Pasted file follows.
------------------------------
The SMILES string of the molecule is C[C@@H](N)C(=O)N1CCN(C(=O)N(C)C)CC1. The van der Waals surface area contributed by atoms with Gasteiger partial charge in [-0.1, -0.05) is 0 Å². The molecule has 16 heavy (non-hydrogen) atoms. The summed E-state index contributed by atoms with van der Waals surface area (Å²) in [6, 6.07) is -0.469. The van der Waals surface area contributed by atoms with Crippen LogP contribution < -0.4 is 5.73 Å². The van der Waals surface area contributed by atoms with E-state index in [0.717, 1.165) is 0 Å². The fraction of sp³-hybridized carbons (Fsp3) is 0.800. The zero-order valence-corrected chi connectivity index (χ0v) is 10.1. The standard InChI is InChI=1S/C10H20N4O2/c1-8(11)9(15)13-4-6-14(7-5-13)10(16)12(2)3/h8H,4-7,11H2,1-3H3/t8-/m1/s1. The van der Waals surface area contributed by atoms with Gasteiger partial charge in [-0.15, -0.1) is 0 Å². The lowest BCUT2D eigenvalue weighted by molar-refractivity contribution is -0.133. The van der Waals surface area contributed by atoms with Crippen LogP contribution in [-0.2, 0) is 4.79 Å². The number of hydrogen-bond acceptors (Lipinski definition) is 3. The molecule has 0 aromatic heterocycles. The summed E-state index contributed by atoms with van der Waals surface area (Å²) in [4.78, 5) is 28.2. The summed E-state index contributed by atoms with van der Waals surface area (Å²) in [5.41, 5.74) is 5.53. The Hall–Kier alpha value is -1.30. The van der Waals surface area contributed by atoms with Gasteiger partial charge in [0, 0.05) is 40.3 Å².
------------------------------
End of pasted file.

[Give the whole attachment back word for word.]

The SMILES string of the molecule is C[C@@H](N)C(=O)N1CCN(C(=O)N(C)C)CC1. The van der Waals surface area contributed by atoms with Gasteiger partial charge in [-0.1, -0.05) is 0 Å². The molecule has 16 heavy (non-hydrogen) atoms. The summed E-state index contributed by atoms with van der Waals surface area (Å²) in [6, 6.07) is -0.469. The van der Waals surface area contributed by atoms with Crippen LogP contribution < -0.4 is 5.73 Å². The van der Waals surface area contributed by atoms with E-state index in [0.717, 1.165) is 0 Å². The fraction of sp³-hybridized carbons (Fsp3) is 0.800. The zero-order valence-corrected chi connectivity index (χ0v) is 10.1. The standard InChI is InChI=1S/C10H20N4O2/c1-8(11)9(15)13-4-6-14(7-5-13)10(16)12(2)3/h8H,4-7,11H2,1-3H3/t8-/m1/s1. The van der Waals surface area contributed by atoms with Gasteiger partial charge in [-0.15, -0.1) is 0 Å². The lowest BCUT2D eigenvalue weighted by molar-refractivity contribution is -0.133. The van der Waals surface area contributed by atoms with Crippen LogP contribution in [-0.2, 0) is 4.79 Å². The number of hydrogen-bond acceptors (Lipinski definition) is 3. The molecule has 0 aromatic heterocycles. The summed E-state index contributed by atoms with van der Waals surface area (Å²) in [4.78, 5) is 28.2. The summed E-state index contributed by atoms with van der Waals surface area (Å²) in [5.41, 5.74) is 5.53. The Hall–Kier alpha value is -1.30. The van der Waals surface area contributed by atoms with Gasteiger partial charge in [0, 0.05) is 40.3 Å².